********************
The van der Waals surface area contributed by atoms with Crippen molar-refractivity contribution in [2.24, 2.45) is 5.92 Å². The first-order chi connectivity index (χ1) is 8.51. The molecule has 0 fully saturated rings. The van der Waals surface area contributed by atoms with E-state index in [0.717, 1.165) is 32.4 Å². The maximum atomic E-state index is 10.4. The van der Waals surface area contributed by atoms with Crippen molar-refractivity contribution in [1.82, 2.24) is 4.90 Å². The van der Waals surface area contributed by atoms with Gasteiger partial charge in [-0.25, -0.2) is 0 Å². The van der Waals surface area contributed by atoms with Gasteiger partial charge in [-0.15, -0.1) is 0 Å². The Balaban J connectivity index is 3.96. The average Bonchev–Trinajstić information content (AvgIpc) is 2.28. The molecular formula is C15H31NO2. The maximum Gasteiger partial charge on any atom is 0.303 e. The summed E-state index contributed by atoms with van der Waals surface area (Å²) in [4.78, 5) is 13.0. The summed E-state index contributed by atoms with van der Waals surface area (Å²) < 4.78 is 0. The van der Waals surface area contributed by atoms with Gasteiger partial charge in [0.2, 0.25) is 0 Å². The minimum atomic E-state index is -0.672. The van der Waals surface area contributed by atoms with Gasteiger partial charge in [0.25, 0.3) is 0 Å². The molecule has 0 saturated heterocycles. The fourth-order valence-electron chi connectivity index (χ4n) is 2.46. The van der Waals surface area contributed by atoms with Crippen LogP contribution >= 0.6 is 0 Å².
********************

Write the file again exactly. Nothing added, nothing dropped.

The van der Waals surface area contributed by atoms with Crippen molar-refractivity contribution in [2.24, 2.45) is 5.92 Å². The first-order chi connectivity index (χ1) is 8.51. The molecule has 0 fully saturated rings. The van der Waals surface area contributed by atoms with E-state index in [0.717, 1.165) is 32.4 Å². The maximum atomic E-state index is 10.4. The van der Waals surface area contributed by atoms with Crippen molar-refractivity contribution in [1.82, 2.24) is 4.90 Å². The van der Waals surface area contributed by atoms with Gasteiger partial charge in [-0.25, -0.2) is 0 Å². The van der Waals surface area contributed by atoms with Gasteiger partial charge in [-0.15, -0.1) is 0 Å². The Balaban J connectivity index is 3.96. The average Bonchev–Trinajstić information content (AvgIpc) is 2.28. The molecular formula is C15H31NO2. The maximum Gasteiger partial charge on any atom is 0.303 e. The summed E-state index contributed by atoms with van der Waals surface area (Å²) in [4.78, 5) is 13.0. The summed E-state index contributed by atoms with van der Waals surface area (Å²) < 4.78 is 0. The van der Waals surface area contributed by atoms with Gasteiger partial charge in [0.2, 0.25) is 0 Å². The minimum atomic E-state index is -0.672. The van der Waals surface area contributed by atoms with Gasteiger partial charge in [0.25, 0.3) is 0 Å². The molecule has 0 saturated heterocycles. The fourth-order valence-electron chi connectivity index (χ4n) is 2.46. The van der Waals surface area contributed by atoms with Crippen LogP contribution >= 0.6 is 0 Å².